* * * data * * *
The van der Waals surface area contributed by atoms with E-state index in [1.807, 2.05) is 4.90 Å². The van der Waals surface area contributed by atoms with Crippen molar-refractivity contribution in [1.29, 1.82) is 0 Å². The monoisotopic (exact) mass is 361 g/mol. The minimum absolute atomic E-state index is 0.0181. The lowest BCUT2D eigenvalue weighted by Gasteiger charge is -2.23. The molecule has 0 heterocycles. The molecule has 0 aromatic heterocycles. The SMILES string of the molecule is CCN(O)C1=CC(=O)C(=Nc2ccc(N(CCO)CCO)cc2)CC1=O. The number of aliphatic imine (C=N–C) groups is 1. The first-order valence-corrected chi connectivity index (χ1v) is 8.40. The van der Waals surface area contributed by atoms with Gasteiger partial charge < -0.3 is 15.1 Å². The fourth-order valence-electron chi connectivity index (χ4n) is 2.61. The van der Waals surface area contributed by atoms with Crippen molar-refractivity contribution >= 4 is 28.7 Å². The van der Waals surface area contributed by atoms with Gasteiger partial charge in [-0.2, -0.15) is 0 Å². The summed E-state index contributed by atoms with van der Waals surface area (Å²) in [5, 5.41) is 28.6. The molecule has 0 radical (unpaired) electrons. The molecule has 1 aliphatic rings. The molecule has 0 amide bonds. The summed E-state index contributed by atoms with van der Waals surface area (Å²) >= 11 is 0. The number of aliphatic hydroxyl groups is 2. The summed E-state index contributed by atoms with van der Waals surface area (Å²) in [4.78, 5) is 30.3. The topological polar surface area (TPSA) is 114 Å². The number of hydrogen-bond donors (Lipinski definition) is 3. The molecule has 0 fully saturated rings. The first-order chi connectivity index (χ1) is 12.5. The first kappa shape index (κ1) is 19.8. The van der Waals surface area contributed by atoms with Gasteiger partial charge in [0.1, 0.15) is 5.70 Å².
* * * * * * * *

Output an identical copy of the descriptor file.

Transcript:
The van der Waals surface area contributed by atoms with E-state index in [1.807, 2.05) is 4.90 Å². The van der Waals surface area contributed by atoms with Crippen molar-refractivity contribution in [1.29, 1.82) is 0 Å². The monoisotopic (exact) mass is 361 g/mol. The minimum absolute atomic E-state index is 0.0181. The lowest BCUT2D eigenvalue weighted by Gasteiger charge is -2.23. The molecule has 0 heterocycles. The molecule has 0 aromatic heterocycles. The SMILES string of the molecule is CCN(O)C1=CC(=O)C(=Nc2ccc(N(CCO)CCO)cc2)CC1=O. The number of aliphatic imine (C=N–C) groups is 1. The first-order valence-corrected chi connectivity index (χ1v) is 8.40. The van der Waals surface area contributed by atoms with Gasteiger partial charge < -0.3 is 15.1 Å². The fourth-order valence-electron chi connectivity index (χ4n) is 2.61. The van der Waals surface area contributed by atoms with Crippen molar-refractivity contribution >= 4 is 28.7 Å². The van der Waals surface area contributed by atoms with Gasteiger partial charge in [-0.2, -0.15) is 0 Å². The summed E-state index contributed by atoms with van der Waals surface area (Å²) in [5, 5.41) is 28.6. The molecule has 0 radical (unpaired) electrons. The molecule has 1 aliphatic rings. The molecule has 0 amide bonds. The summed E-state index contributed by atoms with van der Waals surface area (Å²) >= 11 is 0. The number of aliphatic hydroxyl groups is 2. The summed E-state index contributed by atoms with van der Waals surface area (Å²) in [4.78, 5) is 30.3. The topological polar surface area (TPSA) is 114 Å². The number of hydrogen-bond donors (Lipinski definition) is 3. The molecule has 0 fully saturated rings. The first-order chi connectivity index (χ1) is 12.5. The first kappa shape index (κ1) is 19.8. The van der Waals surface area contributed by atoms with Gasteiger partial charge in [0.1, 0.15) is 5.70 Å².